Cheaper and works
The industry has changed dramatically in the past five decades, but Barra's farming has not. “I've been called old world, but that's OK. It's a lot cheaper that what a lot of people pay today and it works,” said Barra. He consistently produces four to five tons per acre and sells at top dollar.
Barra's vines are still in 10-foot rows and a 42-inch high cordon on a wire and a single catch wire. That is higher than most. And for the past decade he has grown grapes organically, but wine grapes are not that difficult to produce without synthetic chemicals, he adds.
Barra was one of the first to install overhead sprinklers for frost control. He also applies wettable sulfur and cooper for disease control through the sprinklers.
“The first two sprays for powdery mildew are through the sprinklers,” he said.
Using an Ag Master mixer, Barra can sulfur 150 acres for powdery mildew in four hours. It takes four to five days on a tractor to cover the same area.
“We also use the sprinklers to apply copper for botrytis,” said Barra. He also pulls leaves and thins for disease control. Air movement and reduced moisture content in the canopy prevent botrytis from building up.
“If you want to have disease, trellis the vines close to the ground where it is always wet and musty,” said Barra.
Barra has never planted a nursery-grafted vine. He has bought and planted St. George rootstock for years and field grafted. “We buy wild roots because I want to see the leaves to know I am getting St. George. We have never had a problem with phylloxera,” said Barra.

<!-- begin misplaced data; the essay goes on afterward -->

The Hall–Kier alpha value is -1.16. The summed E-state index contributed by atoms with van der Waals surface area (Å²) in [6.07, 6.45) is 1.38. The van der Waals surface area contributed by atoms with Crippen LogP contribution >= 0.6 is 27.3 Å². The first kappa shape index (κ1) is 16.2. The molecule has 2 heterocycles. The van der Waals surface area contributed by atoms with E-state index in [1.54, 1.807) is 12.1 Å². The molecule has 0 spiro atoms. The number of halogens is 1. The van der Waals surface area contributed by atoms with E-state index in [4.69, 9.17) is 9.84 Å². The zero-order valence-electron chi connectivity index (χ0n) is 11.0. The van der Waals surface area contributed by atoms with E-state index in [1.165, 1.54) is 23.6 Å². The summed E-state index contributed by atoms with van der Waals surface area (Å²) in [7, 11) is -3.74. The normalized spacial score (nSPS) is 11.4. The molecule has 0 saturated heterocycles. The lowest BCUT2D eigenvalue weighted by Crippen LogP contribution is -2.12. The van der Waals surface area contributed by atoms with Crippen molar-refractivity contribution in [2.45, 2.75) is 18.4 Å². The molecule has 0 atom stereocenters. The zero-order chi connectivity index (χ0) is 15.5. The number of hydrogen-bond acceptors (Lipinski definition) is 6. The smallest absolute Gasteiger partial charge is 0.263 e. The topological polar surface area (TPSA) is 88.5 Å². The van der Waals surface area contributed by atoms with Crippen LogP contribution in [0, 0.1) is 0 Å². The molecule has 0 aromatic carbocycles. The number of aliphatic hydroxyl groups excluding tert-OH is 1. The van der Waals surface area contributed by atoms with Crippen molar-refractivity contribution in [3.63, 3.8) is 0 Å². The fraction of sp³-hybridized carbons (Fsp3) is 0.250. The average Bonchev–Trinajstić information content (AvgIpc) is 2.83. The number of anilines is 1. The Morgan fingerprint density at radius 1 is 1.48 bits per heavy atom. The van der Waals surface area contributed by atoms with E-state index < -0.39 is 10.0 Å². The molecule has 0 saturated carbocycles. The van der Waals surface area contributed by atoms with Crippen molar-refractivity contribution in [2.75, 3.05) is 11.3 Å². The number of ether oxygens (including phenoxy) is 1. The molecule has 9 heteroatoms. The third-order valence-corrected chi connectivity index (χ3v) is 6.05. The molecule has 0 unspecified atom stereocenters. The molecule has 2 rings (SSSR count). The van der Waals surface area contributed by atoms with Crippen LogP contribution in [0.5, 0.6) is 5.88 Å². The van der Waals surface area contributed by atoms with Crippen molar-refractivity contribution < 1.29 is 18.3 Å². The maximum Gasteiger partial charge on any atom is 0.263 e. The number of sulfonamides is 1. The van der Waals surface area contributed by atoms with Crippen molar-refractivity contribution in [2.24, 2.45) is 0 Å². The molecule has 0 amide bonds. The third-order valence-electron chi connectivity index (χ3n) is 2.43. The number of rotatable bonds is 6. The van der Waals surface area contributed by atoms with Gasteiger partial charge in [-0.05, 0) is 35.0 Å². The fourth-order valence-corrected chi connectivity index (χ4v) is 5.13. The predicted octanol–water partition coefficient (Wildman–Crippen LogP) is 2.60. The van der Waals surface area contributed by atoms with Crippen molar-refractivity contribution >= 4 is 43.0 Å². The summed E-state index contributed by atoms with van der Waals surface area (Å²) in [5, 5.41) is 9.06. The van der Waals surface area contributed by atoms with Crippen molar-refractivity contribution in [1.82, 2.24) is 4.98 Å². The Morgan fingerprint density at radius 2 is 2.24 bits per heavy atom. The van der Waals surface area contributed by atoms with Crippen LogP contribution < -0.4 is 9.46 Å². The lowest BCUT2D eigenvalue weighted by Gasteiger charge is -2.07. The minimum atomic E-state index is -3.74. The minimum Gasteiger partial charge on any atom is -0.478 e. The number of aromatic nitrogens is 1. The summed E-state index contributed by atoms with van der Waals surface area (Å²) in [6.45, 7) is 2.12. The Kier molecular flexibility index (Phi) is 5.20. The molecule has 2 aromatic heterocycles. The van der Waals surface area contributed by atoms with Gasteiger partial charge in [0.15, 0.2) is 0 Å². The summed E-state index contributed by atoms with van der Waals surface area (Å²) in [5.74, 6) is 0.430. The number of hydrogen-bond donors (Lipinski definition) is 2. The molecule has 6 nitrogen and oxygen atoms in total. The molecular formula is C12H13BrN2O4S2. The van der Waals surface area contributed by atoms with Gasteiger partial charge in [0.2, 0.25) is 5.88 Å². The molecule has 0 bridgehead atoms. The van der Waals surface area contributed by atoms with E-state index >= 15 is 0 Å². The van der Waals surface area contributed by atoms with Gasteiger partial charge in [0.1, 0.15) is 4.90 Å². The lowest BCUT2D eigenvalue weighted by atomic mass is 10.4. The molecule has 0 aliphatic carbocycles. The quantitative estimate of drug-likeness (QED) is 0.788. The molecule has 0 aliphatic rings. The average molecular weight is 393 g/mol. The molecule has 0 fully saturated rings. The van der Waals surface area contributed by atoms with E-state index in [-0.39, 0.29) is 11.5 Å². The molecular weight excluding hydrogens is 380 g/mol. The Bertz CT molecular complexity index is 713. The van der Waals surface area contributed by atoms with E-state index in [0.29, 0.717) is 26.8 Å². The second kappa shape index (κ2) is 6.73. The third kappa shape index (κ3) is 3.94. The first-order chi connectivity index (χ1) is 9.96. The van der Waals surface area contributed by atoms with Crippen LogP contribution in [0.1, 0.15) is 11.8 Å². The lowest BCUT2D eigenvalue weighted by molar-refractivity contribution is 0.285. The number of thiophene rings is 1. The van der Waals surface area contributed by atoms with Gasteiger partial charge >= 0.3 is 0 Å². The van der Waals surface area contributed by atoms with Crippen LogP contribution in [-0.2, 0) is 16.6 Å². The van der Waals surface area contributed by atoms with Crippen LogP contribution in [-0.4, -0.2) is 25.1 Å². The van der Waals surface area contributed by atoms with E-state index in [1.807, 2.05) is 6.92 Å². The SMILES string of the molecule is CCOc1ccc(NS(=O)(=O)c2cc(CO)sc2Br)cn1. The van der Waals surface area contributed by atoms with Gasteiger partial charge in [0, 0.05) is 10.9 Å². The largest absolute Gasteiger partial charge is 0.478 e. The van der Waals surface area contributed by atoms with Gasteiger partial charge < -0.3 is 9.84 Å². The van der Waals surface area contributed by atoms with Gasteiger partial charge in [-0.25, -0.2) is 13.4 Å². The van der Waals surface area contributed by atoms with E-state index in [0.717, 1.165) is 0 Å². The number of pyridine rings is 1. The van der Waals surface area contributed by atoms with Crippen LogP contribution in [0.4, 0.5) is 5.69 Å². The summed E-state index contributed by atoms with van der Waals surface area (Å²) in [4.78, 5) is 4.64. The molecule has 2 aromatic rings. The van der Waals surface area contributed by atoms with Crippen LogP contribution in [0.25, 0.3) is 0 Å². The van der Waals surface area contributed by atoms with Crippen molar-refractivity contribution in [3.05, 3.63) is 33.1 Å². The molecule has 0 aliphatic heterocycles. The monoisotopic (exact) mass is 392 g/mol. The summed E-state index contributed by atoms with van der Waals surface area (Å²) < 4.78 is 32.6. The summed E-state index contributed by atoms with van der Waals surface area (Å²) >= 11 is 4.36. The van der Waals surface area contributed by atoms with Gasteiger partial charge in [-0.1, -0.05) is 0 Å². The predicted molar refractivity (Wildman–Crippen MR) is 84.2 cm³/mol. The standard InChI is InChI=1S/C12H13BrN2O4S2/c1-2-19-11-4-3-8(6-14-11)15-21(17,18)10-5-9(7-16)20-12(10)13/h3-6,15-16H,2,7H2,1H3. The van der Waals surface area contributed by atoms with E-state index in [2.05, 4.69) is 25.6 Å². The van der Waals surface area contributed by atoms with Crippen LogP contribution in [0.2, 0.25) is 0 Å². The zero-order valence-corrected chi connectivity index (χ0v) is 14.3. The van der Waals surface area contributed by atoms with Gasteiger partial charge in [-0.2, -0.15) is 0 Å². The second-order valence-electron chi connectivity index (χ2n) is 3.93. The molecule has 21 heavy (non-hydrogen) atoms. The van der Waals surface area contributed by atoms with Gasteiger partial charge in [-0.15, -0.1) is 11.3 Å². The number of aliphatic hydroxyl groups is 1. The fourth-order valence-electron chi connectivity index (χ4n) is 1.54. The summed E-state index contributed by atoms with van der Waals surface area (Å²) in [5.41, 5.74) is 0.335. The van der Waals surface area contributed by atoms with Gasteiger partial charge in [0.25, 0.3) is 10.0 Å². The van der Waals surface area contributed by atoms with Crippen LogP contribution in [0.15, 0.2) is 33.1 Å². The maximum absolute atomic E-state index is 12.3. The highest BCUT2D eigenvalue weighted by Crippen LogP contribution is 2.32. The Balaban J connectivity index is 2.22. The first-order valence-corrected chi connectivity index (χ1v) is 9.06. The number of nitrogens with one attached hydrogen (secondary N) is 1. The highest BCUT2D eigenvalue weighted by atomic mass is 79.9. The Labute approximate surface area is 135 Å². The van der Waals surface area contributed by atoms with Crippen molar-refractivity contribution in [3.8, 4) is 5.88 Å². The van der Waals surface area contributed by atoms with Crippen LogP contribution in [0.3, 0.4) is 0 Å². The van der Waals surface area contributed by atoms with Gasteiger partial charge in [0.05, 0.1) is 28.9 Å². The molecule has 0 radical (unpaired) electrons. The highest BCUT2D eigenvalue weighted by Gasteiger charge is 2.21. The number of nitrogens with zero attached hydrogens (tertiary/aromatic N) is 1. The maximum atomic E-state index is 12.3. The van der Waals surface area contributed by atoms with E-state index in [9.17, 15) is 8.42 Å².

“People have found out with all this phylloxera stuff that St. George is a pretty good rootstock, and it is hard to find any more. I have gone to 110R — it's pretty similar to St. George,” he said.
He likes some of the newer California varietals like, Pinot Grigio, Sangiovese and Shirah. Some have struggled in the marketplace, others, like what Barra calls “soft reds, like Merlot, are catching on. It will take time to perfect these wines just like the early days of Chardonnay and Cabernet Sauvignon.
“Most wine drinkers today want a soft wine. A Petite Sirah is a much bigger wine and has a lot more character, but it is not for everyone,” said Barra, who has recently added winery owner to his resume. He is partner in Redwood Valley Cellars in Ukiah with a capacity of three million gallons of wine. He also started a smaller winery, Barra of Mendocino, for making estate bottled wine and has pocketed many medals for his Barra of Mendocino wines.